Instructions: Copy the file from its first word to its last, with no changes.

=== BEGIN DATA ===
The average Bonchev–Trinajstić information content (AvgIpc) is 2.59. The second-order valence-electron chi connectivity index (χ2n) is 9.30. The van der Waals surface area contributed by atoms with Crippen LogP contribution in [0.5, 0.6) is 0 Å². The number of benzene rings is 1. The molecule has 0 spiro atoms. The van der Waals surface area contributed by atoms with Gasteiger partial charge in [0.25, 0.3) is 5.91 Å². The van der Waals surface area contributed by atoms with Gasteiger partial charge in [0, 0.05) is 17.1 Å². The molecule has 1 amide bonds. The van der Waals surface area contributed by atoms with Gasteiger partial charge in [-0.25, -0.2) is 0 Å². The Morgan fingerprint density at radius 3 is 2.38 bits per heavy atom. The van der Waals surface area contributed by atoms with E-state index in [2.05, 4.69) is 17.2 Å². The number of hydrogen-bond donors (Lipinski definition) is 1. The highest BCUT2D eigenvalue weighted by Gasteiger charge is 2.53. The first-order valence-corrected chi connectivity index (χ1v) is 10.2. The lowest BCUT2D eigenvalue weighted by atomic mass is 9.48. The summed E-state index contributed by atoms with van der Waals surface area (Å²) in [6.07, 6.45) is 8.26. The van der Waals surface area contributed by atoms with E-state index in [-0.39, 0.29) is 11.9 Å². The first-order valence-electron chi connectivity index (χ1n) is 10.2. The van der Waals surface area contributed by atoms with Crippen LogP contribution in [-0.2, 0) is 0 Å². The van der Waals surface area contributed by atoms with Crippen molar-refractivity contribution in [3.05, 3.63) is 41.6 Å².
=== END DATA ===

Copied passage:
The average Bonchev–Trinajstić information content (AvgIpc) is 2.59. The second-order valence-electron chi connectivity index (χ2n) is 9.30. The van der Waals surface area contributed by atoms with Crippen LogP contribution in [0.5, 0.6) is 0 Å². The number of benzene rings is 1. The molecule has 0 spiro atoms. The van der Waals surface area contributed by atoms with Gasteiger partial charge in [0.25, 0.3) is 5.91 Å². The van der Waals surface area contributed by atoms with Gasteiger partial charge in [0, 0.05) is 17.1 Å². The molecule has 1 amide bonds. The van der Waals surface area contributed by atoms with Gasteiger partial charge in [-0.25, -0.2) is 0 Å². The Morgan fingerprint density at radius 3 is 2.38 bits per heavy atom. The van der Waals surface area contributed by atoms with E-state index in [2.05, 4.69) is 17.2 Å². The number of hydrogen-bond donors (Lipinski definition) is 1. The highest BCUT2D eigenvalue weighted by Gasteiger charge is 2.53. The first-order valence-corrected chi connectivity index (χ1v) is 10.2. The lowest BCUT2D eigenvalue weighted by atomic mass is 9.48. The summed E-state index contributed by atoms with van der Waals surface area (Å²) in [6.07, 6.45) is 8.26. The van der Waals surface area contributed by atoms with E-state index in [-0.39, 0.29) is 11.9 Å². The first-order valence-electron chi connectivity index (χ1n) is 10.2. The van der Waals surface area contributed by atoms with Crippen LogP contribution in [-0.2, 0) is 0 Å². The van der Waals surface area contributed by atoms with Crippen molar-refractivity contribution in [3.05, 3.63) is 41.6 Å².